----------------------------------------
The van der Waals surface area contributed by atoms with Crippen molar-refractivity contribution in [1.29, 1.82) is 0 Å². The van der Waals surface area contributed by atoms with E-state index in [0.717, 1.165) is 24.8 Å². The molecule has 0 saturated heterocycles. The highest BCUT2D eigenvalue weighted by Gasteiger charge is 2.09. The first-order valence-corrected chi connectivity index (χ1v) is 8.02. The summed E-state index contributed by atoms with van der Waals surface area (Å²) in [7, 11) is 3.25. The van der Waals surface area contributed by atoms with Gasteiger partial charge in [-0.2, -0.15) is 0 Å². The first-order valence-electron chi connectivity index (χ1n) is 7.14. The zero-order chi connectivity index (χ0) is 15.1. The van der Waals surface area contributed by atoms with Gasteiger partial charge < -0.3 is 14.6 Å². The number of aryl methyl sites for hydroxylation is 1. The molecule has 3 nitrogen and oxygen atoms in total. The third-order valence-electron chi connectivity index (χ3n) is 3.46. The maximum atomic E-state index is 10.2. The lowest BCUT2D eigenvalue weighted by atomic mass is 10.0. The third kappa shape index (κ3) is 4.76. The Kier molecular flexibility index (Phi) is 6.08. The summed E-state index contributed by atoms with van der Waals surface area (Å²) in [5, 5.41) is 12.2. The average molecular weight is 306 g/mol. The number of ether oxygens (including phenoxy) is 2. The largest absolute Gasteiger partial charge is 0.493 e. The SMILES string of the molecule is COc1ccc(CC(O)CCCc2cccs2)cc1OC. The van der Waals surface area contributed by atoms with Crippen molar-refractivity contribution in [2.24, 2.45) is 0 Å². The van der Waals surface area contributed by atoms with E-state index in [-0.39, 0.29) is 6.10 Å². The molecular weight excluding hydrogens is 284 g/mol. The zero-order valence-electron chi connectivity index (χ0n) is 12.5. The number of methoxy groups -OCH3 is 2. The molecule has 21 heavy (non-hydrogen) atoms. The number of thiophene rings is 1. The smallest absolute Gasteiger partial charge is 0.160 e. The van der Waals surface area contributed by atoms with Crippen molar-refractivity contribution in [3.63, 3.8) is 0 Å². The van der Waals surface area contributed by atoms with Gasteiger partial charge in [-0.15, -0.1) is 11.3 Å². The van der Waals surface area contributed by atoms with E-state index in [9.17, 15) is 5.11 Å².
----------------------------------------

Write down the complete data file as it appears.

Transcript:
The van der Waals surface area contributed by atoms with Crippen molar-refractivity contribution in [1.29, 1.82) is 0 Å². The van der Waals surface area contributed by atoms with E-state index in [0.717, 1.165) is 24.8 Å². The molecule has 0 saturated heterocycles. The highest BCUT2D eigenvalue weighted by Gasteiger charge is 2.09. The first-order valence-corrected chi connectivity index (χ1v) is 8.02. The summed E-state index contributed by atoms with van der Waals surface area (Å²) in [7, 11) is 3.25. The van der Waals surface area contributed by atoms with Gasteiger partial charge in [-0.2, -0.15) is 0 Å². The first-order valence-electron chi connectivity index (χ1n) is 7.14. The zero-order chi connectivity index (χ0) is 15.1. The van der Waals surface area contributed by atoms with Gasteiger partial charge < -0.3 is 14.6 Å². The number of aryl methyl sites for hydroxylation is 1. The molecule has 3 nitrogen and oxygen atoms in total. The third-order valence-electron chi connectivity index (χ3n) is 3.46. The maximum atomic E-state index is 10.2. The lowest BCUT2D eigenvalue weighted by atomic mass is 10.0. The third kappa shape index (κ3) is 4.76. The Kier molecular flexibility index (Phi) is 6.08. The summed E-state index contributed by atoms with van der Waals surface area (Å²) in [5, 5.41) is 12.2. The average molecular weight is 306 g/mol. The number of ether oxygens (including phenoxy) is 2. The largest absolute Gasteiger partial charge is 0.493 e. The SMILES string of the molecule is COc1ccc(CC(O)CCCc2cccs2)cc1OC. The van der Waals surface area contributed by atoms with Crippen molar-refractivity contribution in [2.24, 2.45) is 0 Å². The van der Waals surface area contributed by atoms with E-state index in [-0.39, 0.29) is 6.10 Å². The molecular weight excluding hydrogens is 284 g/mol. The zero-order valence-electron chi connectivity index (χ0n) is 12.5. The number of methoxy groups -OCH3 is 2. The molecule has 21 heavy (non-hydrogen) atoms. The number of thiophene rings is 1. The smallest absolute Gasteiger partial charge is 0.160 e. The van der Waals surface area contributed by atoms with Crippen molar-refractivity contribution in [3.63, 3.8) is 0 Å². The van der Waals surface area contributed by atoms with Gasteiger partial charge in [-0.15, -0.1) is 11.3 Å². The van der Waals surface area contributed by atoms with E-state index in [9.17, 15) is 5.11 Å².